Media and pornography

Heterosexual activity depicted in mainstream media and pornography is predominantly centred on male pleasure and often includes sexual myths which may influence the construction of one's understanding of what constitutes normal/typical sexual behaviour. The female orgasm as portrayed by media and pornography regularly promotes a false image in which women orgasm from penetration alone. Researchers conclude that this idea may contribute to unrealistic expectations for what methods of sexual activity are necessary for women to orgasm in real life encounters.[80][9][5][2]

The desire for female porn viewers to see what they want to see, including the female performers on screen having real orgasms instead of fake ones, was one of the main factors leading to the rise of feminist pornography in the 1980s and 1990s in North America and Europe.[81]: 13–15  According to feminist pornographer Tristan Taormino (2013), 'in feminist porn, female desire, pleasure, and orgasm are prioritized and celebrated. When the sex on screen represents the experience of the performers (no one is "faking" anything), and that experience is set up to be positive and supportive, sex is presented as joyful, fun, safe, mutual, and satisfying.'[81]: 297 


There is an increasing body of research and technology innovations seeking out to diminish the heterosexual orgasm gap. One study in 2021[82] aimed to create terminology around clitoral stimulation techniques already used by women in order to give sexual partners better awareness and vocabulary with which to communicate during intercourse.

The study, which was funded by the intimate health company behind sex education website OMGYes[83] which works with sex researchers and was published in PLOS ONE, used data from over 3,000 women in the US to learn what discoveries they had made to make sex more pleasurable. Interviews were then analysed and the names of the four most mentioned techniques were coined: angling, rocking, shallowing and pairing.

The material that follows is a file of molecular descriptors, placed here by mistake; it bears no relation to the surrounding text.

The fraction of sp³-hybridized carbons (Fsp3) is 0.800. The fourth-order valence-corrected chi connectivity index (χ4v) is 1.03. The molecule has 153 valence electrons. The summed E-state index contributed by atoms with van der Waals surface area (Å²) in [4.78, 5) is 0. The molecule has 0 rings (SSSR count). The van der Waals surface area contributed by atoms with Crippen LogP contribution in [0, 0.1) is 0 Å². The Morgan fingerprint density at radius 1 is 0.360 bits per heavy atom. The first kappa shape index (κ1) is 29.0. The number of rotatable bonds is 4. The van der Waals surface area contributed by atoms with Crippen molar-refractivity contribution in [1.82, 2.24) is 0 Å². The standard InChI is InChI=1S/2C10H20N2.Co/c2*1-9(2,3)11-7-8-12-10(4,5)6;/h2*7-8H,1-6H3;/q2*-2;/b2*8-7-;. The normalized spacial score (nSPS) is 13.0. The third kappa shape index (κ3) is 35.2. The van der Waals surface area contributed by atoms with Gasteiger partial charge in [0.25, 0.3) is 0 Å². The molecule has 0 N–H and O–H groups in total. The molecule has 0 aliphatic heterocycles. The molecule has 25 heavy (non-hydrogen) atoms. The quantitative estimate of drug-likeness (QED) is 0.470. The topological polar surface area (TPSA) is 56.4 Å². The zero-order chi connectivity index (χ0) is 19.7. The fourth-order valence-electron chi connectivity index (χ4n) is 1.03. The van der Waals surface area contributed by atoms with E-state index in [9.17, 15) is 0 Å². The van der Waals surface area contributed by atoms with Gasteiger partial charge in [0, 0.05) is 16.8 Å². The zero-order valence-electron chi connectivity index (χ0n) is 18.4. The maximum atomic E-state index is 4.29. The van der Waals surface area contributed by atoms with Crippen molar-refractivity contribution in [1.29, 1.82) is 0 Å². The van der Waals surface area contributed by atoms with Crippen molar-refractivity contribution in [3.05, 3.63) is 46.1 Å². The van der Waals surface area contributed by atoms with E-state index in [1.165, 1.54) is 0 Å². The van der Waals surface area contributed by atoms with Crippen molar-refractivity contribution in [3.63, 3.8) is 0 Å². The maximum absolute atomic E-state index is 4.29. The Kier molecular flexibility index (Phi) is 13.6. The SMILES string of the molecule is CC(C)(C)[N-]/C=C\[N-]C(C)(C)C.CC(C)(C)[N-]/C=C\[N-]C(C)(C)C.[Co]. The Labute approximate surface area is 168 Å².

Angling, which involves the rotating or raising of the pelvis during penetration for adjustment was used by 87.5% of women. Around 76% used rocking, where the base of a penis or sex toy rubs against the clitoris consistently throughout penetration as opposed to thrusting in and out. Shallowing was used by 84% of women, where penetrative touch is experienced with tools, fingers, penises or lips just inside the entrance of the vagina and 69.7% used pairing, where a woman or her partner reaches down to stimulate the clitoris while penetration is occurring at the same time.

Dr. Devon Hensel, one of the study's co-authors, told the BBC[84] that “sex research as a field has been around for well over 100 years and it was really incomprehensible to us as researchers that there were not names for these things. And when something is unnamed, it almost becomes unspeakable."

See also